The legal, technical and organisational safeguards will help companies to comply with the the Schrems II judgment and European Data Protection Board (EDPB) Recommendations issued in June 2021.

ServiceNow’s investment means all EU-hosted data will be exclusively handled within the EU, and the cloud-hosted digital workflow provider claims its solution will come “without impact on current delivery and service”.

ServiceNow upgrade: free of charge

There will be no cost for current customers to opt in to the data compliance solution, even though ServiceNow is investing an unspecified multimillion euro sum and hiring more than 80 new staff across the bloc.

Mark Cockerill, vice president legal, EMEA and global head of privacy at ServiceNow, said: “With any regulation change, cloud services companies have a choice. They can adopt a ‘wait and see’ approach or get proactive and help customers and partners innovate. At ServiceNow we are on the front foot, continually investing in our customers, allowing them to operate with the highest level of choice and control over their EU data.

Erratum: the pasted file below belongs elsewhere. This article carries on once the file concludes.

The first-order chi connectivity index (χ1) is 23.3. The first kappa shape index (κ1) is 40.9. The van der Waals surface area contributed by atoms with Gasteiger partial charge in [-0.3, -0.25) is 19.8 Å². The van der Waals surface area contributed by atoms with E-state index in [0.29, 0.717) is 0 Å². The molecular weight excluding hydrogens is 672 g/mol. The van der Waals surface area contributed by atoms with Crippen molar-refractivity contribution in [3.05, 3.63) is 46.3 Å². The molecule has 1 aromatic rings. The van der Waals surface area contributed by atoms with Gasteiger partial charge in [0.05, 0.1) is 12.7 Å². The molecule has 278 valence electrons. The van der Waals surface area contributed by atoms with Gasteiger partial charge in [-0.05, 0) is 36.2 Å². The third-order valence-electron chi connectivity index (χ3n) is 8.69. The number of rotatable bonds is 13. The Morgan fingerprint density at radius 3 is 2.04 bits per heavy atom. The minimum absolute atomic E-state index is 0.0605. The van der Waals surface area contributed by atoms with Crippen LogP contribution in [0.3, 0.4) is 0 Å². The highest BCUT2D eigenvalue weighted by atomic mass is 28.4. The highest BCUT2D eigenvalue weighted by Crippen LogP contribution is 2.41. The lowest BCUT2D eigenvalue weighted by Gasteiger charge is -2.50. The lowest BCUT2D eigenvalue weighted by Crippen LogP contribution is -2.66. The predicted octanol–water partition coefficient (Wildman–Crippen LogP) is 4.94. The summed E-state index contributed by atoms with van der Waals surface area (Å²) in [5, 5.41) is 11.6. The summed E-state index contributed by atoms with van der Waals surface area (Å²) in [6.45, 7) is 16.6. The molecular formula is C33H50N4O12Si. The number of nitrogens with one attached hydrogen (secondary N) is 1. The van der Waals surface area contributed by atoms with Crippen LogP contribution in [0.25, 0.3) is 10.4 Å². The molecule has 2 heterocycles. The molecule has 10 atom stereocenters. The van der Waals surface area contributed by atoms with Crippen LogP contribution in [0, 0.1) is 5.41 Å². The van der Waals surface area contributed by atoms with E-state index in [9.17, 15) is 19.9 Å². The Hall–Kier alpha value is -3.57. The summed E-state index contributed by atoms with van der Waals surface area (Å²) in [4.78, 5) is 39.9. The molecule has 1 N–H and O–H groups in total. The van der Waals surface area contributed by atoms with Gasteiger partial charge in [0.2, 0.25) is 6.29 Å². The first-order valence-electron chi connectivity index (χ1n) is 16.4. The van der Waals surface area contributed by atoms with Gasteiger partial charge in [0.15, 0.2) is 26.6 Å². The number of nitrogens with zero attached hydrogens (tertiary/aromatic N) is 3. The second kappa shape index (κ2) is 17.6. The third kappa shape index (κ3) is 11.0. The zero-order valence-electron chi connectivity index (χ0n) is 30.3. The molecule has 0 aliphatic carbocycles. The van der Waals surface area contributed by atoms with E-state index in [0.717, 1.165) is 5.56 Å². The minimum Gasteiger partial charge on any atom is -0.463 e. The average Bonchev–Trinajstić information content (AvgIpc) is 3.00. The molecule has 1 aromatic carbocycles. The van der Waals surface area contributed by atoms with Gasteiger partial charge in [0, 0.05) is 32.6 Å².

ServiceNow upgrade: ‘peace of mind’

“Our new EU-centric service delivery model will give our current customers and partners peace of mind. For customers and partners operating in highly regulated industries, or in the public sector, or those that have yet to make the switch to the cloud, this model gives them certainty and simplicity when selecting the cloud service that best suits their needs.”

Carla Arend, lead analyst, cloud in europe for IDC, said, “The Schrems II ruling has led European organizations to revisit their cloud-related data protection policies and processes when it comes to international data transfers through cloud services.

“Contractual, privacy, and security safeguards and the assurance that data will be kept and handled in the EU help European organizations to comply with European data protection laws while taking advantage of global cloud platforms. Vendors, such as ServiceNow, that invest to support their customers in response to this ruling are providing essential choice to their customers.”